I invite all those who sympathize with the cause of the Independents to read, ponder and debate.

Introducing Captain Malcolm Reynolds

Raised on a ranch on a world called Shadow by a mother figure and a few dozen ranch hands, little is known about Malcolm before his stint in the resistance. After unification, his ready association with the defeated Browncoats pushes Mal to the fringe of the civilized universe, otherwise known as the core planets. There he purchases a Firefly class space ship which he names Serenity. And the stage is set. [Read more...]

Writing Novels for Niche Audiences (Browncoats)

brown_coats_forever_by_winter_artwork-d3cncovIt isn’t a new concept. I’ve been reading posts about it for the last year. These posts usually say things like, “Learn to identify and leverage niche audiences in your novel.” What does that mean?

Well, if you’ve written a novel about an individual who overcomes an alien abduction and goes on to become a champion marathoner before saving the human race when the aliens invade, you would not only market your book to lovers of science fiction, but also to survivors of alien abduction and to people who enjoy running marathons.

Writing a Book for Millions of Readers is Bad

It turns out, writing a book for millions of readers is a bad idea nowadays. Writing a book for the 12,863 individuals who claim to have been abducted by aliens in the last 5 years is a much better one. Now that the modern marvel known as the internet (not the inner netting of men’s swimming trunks) allows writers to market to such specific clumps of people via Facebook, etc., it makes much more sense to narrow the target audience.

Being the proactive individual I am, I asked myself, “Self, if it is good to identify niche audiences within my novel after I’ve written it, wouldn’t it be better to write my novel with specific niche audiences in mind from the beginning?” [Read more...]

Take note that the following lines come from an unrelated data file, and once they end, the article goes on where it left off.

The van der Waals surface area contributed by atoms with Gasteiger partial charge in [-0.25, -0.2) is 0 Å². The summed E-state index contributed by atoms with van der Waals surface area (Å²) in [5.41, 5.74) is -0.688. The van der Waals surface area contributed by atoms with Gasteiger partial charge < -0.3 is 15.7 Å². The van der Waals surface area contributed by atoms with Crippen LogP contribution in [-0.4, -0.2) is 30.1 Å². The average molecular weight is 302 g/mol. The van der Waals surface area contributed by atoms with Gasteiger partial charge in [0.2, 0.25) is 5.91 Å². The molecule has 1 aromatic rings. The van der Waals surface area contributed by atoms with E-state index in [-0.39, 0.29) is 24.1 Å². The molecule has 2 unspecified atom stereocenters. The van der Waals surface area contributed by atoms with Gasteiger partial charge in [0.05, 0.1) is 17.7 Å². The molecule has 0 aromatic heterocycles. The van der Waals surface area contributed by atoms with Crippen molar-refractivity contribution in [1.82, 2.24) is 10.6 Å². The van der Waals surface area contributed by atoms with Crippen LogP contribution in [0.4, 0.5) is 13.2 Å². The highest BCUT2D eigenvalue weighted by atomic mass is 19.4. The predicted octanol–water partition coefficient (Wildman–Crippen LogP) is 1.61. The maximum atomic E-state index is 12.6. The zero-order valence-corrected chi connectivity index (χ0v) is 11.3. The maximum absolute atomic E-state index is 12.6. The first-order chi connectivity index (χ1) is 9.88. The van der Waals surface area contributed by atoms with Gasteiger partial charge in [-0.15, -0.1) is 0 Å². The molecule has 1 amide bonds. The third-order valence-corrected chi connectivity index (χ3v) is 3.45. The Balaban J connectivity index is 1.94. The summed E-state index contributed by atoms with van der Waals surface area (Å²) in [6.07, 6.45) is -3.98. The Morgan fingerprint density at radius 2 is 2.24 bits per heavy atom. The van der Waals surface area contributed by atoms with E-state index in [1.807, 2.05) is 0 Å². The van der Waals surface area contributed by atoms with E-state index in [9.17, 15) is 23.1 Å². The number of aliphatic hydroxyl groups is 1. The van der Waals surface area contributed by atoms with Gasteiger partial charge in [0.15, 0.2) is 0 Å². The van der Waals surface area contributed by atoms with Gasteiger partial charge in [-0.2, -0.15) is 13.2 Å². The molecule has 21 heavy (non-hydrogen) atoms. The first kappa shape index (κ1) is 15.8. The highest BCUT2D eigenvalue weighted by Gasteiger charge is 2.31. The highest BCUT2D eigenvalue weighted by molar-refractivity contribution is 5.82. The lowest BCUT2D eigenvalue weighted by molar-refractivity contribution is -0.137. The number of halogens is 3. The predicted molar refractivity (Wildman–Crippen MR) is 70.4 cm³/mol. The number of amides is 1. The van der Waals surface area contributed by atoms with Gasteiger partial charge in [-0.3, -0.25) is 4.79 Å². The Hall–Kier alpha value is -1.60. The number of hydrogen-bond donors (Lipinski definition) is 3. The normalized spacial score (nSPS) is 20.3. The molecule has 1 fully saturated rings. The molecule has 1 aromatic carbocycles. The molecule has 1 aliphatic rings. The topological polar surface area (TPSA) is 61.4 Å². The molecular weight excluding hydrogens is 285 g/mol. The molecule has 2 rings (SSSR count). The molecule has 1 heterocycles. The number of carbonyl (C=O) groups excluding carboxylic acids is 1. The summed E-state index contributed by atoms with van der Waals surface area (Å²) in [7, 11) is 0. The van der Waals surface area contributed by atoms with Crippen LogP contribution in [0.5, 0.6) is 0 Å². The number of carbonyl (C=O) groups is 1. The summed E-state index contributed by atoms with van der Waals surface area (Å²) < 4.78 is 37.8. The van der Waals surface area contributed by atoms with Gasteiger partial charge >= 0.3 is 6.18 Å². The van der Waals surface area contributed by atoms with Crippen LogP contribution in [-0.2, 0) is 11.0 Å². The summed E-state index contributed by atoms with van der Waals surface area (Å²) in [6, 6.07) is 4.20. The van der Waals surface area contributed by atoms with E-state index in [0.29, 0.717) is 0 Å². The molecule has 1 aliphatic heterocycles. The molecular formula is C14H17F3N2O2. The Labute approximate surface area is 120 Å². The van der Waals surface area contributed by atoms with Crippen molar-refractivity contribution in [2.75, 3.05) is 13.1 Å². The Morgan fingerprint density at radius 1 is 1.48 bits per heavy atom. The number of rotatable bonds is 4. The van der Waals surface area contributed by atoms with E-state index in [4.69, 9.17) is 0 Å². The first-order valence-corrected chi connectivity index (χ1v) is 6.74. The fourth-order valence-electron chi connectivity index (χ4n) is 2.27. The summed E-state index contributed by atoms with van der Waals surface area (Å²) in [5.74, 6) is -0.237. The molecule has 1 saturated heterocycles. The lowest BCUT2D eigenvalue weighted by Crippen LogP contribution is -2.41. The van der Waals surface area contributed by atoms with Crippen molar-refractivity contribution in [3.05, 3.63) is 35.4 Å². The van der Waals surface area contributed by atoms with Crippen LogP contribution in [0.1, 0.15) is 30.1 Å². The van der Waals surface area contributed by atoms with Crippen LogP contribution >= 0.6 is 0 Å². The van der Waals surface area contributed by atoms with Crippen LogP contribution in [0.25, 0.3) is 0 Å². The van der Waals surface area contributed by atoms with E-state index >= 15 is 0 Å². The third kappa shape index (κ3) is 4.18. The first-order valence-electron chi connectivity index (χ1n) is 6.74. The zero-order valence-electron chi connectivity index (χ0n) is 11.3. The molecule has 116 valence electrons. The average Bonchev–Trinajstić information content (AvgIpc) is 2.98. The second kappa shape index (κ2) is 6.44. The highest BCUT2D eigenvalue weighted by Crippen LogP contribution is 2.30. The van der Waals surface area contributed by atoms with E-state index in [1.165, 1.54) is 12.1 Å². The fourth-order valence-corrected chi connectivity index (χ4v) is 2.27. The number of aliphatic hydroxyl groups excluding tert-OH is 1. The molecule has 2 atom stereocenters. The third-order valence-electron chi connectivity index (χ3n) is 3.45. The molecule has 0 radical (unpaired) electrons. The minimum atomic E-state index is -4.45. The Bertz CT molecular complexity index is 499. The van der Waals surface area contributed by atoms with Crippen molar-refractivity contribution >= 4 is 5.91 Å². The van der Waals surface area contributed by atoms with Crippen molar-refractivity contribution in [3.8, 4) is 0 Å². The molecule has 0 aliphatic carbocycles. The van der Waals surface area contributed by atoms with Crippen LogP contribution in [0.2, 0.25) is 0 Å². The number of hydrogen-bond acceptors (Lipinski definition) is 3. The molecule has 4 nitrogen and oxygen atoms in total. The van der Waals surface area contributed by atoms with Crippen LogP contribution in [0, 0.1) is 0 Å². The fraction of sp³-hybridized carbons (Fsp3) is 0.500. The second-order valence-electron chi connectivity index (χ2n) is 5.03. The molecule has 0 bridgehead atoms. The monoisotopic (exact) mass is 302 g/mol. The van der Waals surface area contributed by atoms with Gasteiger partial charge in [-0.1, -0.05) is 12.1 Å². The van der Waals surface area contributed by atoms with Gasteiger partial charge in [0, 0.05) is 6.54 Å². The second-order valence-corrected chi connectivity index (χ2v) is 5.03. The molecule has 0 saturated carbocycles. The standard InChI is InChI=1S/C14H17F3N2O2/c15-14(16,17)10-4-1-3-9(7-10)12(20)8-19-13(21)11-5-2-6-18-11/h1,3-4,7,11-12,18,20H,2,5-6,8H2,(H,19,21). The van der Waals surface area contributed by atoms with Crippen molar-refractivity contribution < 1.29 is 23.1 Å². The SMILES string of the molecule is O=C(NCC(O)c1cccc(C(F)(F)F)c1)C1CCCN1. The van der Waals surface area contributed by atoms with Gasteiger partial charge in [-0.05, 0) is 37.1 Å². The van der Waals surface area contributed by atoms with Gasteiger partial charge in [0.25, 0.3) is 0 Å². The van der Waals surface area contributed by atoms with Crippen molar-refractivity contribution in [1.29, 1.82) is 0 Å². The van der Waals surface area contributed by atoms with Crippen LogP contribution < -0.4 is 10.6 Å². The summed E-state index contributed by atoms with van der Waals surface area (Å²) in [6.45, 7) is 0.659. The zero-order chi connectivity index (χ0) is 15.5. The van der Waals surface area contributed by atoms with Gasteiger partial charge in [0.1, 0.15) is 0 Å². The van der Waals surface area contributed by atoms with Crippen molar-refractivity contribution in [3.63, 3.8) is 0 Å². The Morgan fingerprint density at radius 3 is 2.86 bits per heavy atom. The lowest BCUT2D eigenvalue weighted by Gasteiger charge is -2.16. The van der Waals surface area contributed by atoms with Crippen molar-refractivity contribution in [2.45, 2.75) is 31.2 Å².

Vin Diesel’s Cunning Revives Riddick

riddick international posterNext to Firefly and it’s spacefaring crew, Riddick has long been the science fiction character I’ve most wanted to see resurrected. That dream has come to pass thanks to a clever play by Vin Diesel himself. The Hollywood Reporter revealed on September 4th that Vin Diesel managed to swap Riddick rights for his cameo appearance in Tokyo Drift back in 2006.

Pitch Black, released in 2000, enthralled me instantly. I absolutely loved the character of Riddick and couldn’t believe there weren’t reams of books or comics or something. This first Riddick movie did well enough for The Chronicles of Riddick to come along in 2004 and queer the deal. The larger budget follow-up only managed $16 million in profit. That would have been enough of a flop to kill the character if Diesel hadn’t acquired it.

Now the actor has staked his pocketbook (and then some) on the third entry into the life and times of Riddick. [Read more...]

18 Things You Didn’t Know About Firefly

Okay, five of these I already knew, but this is just too cool. Had to pass it along for all you Browncoats out there. How many of these are a surprise to you?

Firefly infographic
CarSort’s 18 Things You Didn’t Know About Firefly Infographic – See more at: http://carsort.com/blog/category/infographic/#sthash.XH8ltMpN.dpuf

Your Personal Anthem

Serenity, Firefly class vesselIf nations have anthems, why shouldn’t you? I mean, what’s the difference between a large united aggregate of people organized around something in common and all the united aggregate stuff of you? Very little, if you ask me.

So what’s holding you back? Today is the day, my loyal readers. Focus on that deep internal pool of self-centeredness and pull out your personal anthem. If you’re the type to create something from nothing with musical instruments then take that route.

But for the rest of us, luckily there are plenty of previously created songs for us to steal choose from. (You’re dying to know mine, aren’t you?) First, there are several things to consider when co-opting a musician’s creative endeavor for your own self-indentification. Let’s begin. [Read more...]